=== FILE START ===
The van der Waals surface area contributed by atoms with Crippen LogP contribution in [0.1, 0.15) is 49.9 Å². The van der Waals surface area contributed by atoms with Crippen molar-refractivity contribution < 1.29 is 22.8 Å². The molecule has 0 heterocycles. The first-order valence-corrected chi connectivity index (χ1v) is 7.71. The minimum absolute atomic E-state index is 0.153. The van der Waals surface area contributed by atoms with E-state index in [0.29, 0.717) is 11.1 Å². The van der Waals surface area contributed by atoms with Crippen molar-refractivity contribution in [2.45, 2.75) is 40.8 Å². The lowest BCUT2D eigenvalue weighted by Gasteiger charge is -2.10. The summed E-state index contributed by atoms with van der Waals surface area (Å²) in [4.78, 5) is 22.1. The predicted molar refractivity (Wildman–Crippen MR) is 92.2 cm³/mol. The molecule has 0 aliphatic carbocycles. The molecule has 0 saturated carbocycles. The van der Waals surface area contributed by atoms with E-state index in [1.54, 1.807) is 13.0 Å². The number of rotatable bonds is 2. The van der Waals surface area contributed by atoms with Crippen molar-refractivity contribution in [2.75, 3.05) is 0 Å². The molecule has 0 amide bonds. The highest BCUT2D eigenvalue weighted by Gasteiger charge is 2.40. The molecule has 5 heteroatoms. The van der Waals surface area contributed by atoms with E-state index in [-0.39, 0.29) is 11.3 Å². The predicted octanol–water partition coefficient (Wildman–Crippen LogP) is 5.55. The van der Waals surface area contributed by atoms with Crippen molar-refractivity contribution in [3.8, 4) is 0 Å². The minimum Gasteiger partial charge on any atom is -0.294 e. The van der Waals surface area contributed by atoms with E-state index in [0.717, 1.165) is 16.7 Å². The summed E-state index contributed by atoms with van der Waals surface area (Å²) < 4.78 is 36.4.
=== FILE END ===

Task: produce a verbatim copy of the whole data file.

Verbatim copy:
The van der Waals surface area contributed by atoms with Crippen LogP contribution in [0.1, 0.15) is 49.9 Å². The van der Waals surface area contributed by atoms with Crippen molar-refractivity contribution < 1.29 is 22.8 Å². The molecule has 0 heterocycles. The first-order valence-corrected chi connectivity index (χ1v) is 7.71. The minimum absolute atomic E-state index is 0.153. The van der Waals surface area contributed by atoms with E-state index in [0.29, 0.717) is 11.1 Å². The van der Waals surface area contributed by atoms with Crippen molar-refractivity contribution in [2.45, 2.75) is 40.8 Å². The lowest BCUT2D eigenvalue weighted by Gasteiger charge is -2.10. The summed E-state index contributed by atoms with van der Waals surface area (Å²) in [4.78, 5) is 22.1. The predicted molar refractivity (Wildman–Crippen MR) is 92.2 cm³/mol. The molecule has 0 aliphatic carbocycles. The molecule has 0 saturated carbocycles. The van der Waals surface area contributed by atoms with E-state index in [1.54, 1.807) is 13.0 Å². The number of rotatable bonds is 2. The van der Waals surface area contributed by atoms with Crippen molar-refractivity contribution in [2.75, 3.05) is 0 Å². The molecule has 0 amide bonds. The highest BCUT2D eigenvalue weighted by Gasteiger charge is 2.40. The molecule has 5 heteroatoms. The van der Waals surface area contributed by atoms with E-state index in [-0.39, 0.29) is 11.3 Å². The predicted octanol–water partition coefficient (Wildman–Crippen LogP) is 5.55. The van der Waals surface area contributed by atoms with Crippen molar-refractivity contribution in [3.8, 4) is 0 Å². The minimum Gasteiger partial charge on any atom is -0.294 e. The van der Waals surface area contributed by atoms with E-state index in [0.717, 1.165) is 16.7 Å². The summed E-state index contributed by atoms with van der Waals surface area (Å²) < 4.78 is 36.4.